You may be more connected to the world than ever, but when it comes to feeling closer, it’s a different story. As per a new study from the University of California, San Diego, and Yale University, Facebook use could be related to our health and happiness, and not in a positive way. And given that the social network boasts a user base of around 2 billion people, that’s a rather alarming finding.
The study, which was recently published in the American Journal of Epidemiology, suggests that those who use Facebook more often are less satisfied with their lives and are less healthy than those who are more judicious in the number of times they log on. As the Wall Street Journal noted, “To put it baldly: The more times you click “like,” the worse you feel.”
UCSD’s Holly Shakya, an assistant professor of public health, and Nicholas Christakis, the director of the Human Nature Lab at Yale University, tracked the mental health and social interactions of 5,208 study participants over the course of two years. The study’s subjects agreed to respond to national surveys put forth by Gallup between 2013 and 2015 (which helped researchers monitor their health, emotions, and social lives), and further, to talk with researchers about their health, social lives, and Facebook use.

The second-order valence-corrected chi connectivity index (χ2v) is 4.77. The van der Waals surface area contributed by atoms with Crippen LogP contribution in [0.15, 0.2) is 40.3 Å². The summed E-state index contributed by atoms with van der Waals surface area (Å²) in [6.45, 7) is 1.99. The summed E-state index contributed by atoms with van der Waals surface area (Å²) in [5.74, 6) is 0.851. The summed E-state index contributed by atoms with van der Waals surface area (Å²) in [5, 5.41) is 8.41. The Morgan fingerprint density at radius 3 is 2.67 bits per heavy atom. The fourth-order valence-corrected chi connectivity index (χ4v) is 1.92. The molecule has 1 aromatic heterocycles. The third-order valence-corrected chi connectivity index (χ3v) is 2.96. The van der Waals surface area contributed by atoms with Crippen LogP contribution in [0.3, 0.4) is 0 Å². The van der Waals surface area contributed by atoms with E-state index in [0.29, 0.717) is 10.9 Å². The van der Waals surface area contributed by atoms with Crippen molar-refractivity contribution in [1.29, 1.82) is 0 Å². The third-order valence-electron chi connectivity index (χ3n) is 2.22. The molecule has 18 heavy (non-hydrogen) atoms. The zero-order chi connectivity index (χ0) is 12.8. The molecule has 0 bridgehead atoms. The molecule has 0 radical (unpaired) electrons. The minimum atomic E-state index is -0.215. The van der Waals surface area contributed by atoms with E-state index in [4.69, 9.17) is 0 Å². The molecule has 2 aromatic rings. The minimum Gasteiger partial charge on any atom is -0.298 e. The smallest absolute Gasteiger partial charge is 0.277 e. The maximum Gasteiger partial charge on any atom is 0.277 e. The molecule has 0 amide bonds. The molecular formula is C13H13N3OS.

Ultimately, the team found that Facebook usage was “tightly linked to compromised social, physical, and psychological health.” In fact, for every statistical leap above the average in “liking” a post, clicking a link, or updating one’s own status, the study found a 5 to 8 percent increase in the chance that the user would report mental health issues.
This is by no means the first or only study to suggest such a correlation. Other research has found that increased use of social media is often accompanied by increased feelings of isolation, as well as anxiety and FOMO (fear of missing out).
Of course, there could be plenty of confounding variables affecting these studies’ findings, and we may not be able to ever unilaterally prove that Facebook is “good” or “bad” for the psyche. But regardless, Christakis noted, “What people really need is real friendships and real interactions.”
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